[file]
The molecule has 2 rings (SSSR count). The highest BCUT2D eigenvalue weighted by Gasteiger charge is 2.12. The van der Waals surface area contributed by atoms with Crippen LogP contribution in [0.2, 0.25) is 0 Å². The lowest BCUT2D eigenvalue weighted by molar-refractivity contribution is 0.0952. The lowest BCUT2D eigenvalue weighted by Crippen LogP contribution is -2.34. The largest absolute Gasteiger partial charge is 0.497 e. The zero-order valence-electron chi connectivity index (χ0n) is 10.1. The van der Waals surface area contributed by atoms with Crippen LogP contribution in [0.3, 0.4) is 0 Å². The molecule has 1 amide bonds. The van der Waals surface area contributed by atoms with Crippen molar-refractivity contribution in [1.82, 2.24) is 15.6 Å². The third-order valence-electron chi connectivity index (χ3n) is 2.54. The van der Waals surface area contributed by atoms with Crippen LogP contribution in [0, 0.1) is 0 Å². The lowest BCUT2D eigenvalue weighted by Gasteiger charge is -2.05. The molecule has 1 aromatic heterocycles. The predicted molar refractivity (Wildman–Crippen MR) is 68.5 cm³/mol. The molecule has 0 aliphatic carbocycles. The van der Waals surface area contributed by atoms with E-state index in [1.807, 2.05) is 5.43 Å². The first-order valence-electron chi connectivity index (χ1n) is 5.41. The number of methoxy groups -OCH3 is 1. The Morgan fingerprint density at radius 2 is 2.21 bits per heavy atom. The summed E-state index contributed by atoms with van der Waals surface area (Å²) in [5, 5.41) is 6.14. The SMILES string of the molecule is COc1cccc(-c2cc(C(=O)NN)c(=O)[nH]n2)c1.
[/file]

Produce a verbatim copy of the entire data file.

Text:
The molecule has 2 rings (SSSR count). The highest BCUT2D eigenvalue weighted by Gasteiger charge is 2.12. The van der Waals surface area contributed by atoms with Crippen LogP contribution in [0.2, 0.25) is 0 Å². The lowest BCUT2D eigenvalue weighted by molar-refractivity contribution is 0.0952. The lowest BCUT2D eigenvalue weighted by Crippen LogP contribution is -2.34. The largest absolute Gasteiger partial charge is 0.497 e. The zero-order valence-electron chi connectivity index (χ0n) is 10.1. The van der Waals surface area contributed by atoms with Crippen LogP contribution in [0.3, 0.4) is 0 Å². The molecule has 1 amide bonds. The van der Waals surface area contributed by atoms with Crippen molar-refractivity contribution in [1.82, 2.24) is 15.6 Å². The third-order valence-electron chi connectivity index (χ3n) is 2.54. The van der Waals surface area contributed by atoms with Crippen LogP contribution in [0, 0.1) is 0 Å². The lowest BCUT2D eigenvalue weighted by Gasteiger charge is -2.05. The molecule has 1 aromatic heterocycles. The predicted molar refractivity (Wildman–Crippen MR) is 68.5 cm³/mol. The molecule has 0 aliphatic carbocycles. The van der Waals surface area contributed by atoms with E-state index in [1.807, 2.05) is 5.43 Å². The first-order valence-electron chi connectivity index (χ1n) is 5.41. The number of methoxy groups -OCH3 is 1. The Morgan fingerprint density at radius 2 is 2.21 bits per heavy atom. The summed E-state index contributed by atoms with van der Waals surface area (Å²) in [5, 5.41) is 6.14. The SMILES string of the molecule is COc1cccc(-c2cc(C(=O)NN)c(=O)[nH]n2)c1.